January 2, 2006

    My wife and I ride our 1998 Cannondale RT3000 tandem almost exclusively. It came with Magura hydraulic cantilever brakes—one of the reasons I chose the bike, especially since we ride in the Pittsburgh region, with very steep climbs and fast descents.
    In most circumstances the Maguras are OK, but I'm often squeezing the brakes as hard as I can, and barely slowing down.
    The rear hub is a Phil Wood with threading for a drum brake. I've never been enthusiastic about drum brakes, especially since they were replaced by disks on cars decades ago. I remember how drum brakes used to fade terribly!
    I'd hate to give up my Phil Wood hub. Is there a way to screw on an adapter, so that I could install a disk rotor on my rear wheel, then attach the disk caliper to my rear frame triangle? I've read good reviews about the new cable-actuated WinZip brake that Santana has adopted for its tandems.
    By the way: From time to time we load up the tandem with front and rear panniers, a Bob trailer, and head for the hills—this summer it'll be the Rockies from Missoula, Montana to Denver, Colorado. Loooongg hills!

Bob H.

    Let’s add up the downhill momentum, Bob: two bodies, a tandem, four loaded panniers, trailer . . . Have you seen the parachute NASA uses on the space shuttle?
    Seeing as I don’t tandem (on bikes, anyway) I consulted Chicago tandem expert Kevin Womac of Boulevard Bikes. He sez nix on the disc. “The frame, when built, has to be set up for disc brakes,” Kevin says—and retrofitting an existing frame would likely cost more than the bike. You’d probably have to hire Hephaestus.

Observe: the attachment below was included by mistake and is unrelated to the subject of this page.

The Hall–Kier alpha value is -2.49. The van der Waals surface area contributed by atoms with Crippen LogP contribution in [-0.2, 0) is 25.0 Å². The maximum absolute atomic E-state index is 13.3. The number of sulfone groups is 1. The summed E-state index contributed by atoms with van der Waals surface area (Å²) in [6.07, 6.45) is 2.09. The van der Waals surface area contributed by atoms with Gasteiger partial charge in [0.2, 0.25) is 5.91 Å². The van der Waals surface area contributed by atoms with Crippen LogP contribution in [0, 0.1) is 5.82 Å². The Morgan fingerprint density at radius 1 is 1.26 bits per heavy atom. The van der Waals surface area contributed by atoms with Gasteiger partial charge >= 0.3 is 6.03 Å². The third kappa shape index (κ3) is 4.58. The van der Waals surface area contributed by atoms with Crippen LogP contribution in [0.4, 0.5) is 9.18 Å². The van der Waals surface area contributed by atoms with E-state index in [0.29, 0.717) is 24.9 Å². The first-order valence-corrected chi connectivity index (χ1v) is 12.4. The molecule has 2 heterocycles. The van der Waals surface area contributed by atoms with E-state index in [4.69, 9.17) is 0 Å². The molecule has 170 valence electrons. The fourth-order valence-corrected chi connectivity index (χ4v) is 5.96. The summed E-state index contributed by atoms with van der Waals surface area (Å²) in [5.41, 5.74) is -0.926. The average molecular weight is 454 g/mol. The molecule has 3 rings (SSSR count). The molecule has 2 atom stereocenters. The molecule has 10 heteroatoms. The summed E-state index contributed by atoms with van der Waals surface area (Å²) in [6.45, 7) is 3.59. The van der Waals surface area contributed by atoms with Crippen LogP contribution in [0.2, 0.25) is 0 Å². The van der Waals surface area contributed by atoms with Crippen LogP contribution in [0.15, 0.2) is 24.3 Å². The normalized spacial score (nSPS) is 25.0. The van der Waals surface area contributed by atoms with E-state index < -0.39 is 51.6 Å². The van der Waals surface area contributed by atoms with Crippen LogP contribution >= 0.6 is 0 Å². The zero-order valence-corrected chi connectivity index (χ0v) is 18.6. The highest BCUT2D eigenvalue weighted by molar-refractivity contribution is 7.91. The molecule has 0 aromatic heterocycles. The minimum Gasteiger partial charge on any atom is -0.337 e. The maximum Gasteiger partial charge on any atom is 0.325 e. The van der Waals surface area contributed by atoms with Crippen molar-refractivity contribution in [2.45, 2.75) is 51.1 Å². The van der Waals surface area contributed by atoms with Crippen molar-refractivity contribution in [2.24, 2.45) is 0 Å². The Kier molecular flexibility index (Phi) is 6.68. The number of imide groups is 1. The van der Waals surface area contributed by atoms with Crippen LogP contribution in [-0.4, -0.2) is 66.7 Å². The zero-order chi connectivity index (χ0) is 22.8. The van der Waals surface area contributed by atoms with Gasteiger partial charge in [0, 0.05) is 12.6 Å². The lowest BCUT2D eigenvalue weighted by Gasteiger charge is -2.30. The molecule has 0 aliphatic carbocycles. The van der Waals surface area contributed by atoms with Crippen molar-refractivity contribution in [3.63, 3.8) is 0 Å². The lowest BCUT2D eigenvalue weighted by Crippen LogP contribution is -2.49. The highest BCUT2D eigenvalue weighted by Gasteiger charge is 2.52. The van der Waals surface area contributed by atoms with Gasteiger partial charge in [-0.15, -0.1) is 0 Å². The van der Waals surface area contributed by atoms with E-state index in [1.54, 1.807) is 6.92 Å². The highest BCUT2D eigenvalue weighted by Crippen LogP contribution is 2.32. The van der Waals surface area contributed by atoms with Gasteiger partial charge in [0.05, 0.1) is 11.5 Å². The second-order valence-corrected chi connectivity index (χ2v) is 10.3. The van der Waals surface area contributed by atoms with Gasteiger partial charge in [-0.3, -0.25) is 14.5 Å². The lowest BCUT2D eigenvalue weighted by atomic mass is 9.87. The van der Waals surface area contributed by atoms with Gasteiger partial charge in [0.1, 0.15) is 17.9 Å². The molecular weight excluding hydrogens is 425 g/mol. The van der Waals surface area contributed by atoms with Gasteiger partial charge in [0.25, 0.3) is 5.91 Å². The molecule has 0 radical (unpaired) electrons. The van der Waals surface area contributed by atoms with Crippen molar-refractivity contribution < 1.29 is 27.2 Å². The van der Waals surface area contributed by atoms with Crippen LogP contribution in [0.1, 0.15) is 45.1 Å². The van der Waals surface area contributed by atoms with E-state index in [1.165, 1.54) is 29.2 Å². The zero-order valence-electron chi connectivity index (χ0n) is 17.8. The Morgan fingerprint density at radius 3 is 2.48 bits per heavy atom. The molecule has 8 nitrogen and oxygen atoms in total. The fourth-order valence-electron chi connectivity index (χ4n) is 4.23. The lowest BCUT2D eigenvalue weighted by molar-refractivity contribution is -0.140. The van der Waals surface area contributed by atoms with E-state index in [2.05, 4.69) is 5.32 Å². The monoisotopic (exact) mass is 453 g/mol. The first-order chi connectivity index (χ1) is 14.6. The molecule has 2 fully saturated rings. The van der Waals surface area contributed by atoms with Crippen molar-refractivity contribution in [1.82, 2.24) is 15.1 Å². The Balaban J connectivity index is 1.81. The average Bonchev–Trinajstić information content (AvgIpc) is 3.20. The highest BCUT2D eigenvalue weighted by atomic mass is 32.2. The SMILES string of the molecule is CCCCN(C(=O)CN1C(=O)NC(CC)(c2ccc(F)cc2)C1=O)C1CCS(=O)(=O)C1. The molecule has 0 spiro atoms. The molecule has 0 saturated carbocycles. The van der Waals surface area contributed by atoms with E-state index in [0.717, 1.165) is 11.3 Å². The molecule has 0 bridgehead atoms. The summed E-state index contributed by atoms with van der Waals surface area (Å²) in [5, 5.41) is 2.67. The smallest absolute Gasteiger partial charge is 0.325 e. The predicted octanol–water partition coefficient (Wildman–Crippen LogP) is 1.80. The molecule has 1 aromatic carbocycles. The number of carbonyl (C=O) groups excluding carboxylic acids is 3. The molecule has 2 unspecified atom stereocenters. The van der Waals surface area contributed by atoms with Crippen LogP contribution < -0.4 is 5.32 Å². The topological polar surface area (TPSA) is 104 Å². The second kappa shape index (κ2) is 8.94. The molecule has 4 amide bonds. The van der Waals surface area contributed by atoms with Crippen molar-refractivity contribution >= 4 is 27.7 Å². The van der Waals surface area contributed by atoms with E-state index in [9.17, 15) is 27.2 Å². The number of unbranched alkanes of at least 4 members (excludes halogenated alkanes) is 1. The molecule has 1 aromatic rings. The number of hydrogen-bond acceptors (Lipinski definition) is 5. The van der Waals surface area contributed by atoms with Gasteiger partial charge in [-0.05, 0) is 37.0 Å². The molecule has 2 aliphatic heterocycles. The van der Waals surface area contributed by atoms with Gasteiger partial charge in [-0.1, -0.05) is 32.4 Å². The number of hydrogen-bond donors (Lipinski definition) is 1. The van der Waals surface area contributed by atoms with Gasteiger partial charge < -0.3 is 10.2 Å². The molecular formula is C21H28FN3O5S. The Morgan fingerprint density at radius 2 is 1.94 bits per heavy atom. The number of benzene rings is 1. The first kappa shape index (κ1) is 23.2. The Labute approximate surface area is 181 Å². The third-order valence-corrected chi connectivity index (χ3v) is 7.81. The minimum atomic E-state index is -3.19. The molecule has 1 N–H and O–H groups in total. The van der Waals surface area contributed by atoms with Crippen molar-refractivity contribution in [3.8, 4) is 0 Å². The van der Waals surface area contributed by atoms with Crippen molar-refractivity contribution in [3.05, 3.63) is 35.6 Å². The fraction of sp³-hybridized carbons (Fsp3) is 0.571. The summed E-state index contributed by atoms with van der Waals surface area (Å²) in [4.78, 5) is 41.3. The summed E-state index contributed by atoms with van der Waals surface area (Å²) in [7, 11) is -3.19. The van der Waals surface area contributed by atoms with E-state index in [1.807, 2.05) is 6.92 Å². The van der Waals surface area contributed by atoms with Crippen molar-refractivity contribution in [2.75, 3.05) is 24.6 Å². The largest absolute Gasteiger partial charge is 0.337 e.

Kevin assures me that your drum-brake fears, like the reasons for a certain recent Mideast occupation, have no foundation. I’ve gleaned that some think that the aluminum in drum brakes indicates their weakness. Not so. Kevin says the mechanism uses aluminum just for the cooling surface, not the brake itself. He says it’s a little heavy (like you care about that), “but it can heat up without melting down.” Wish I’d said that.
    A neat trick that Kevin suggests: Attach the drum brake not to a brake lever, but a shift lever. So during a descent you can put the brake on partway on and leave it that way without having to squeeze the lever. This'll free your hands to use your cantilever brake levers—or release the parachute.

Mr Bike

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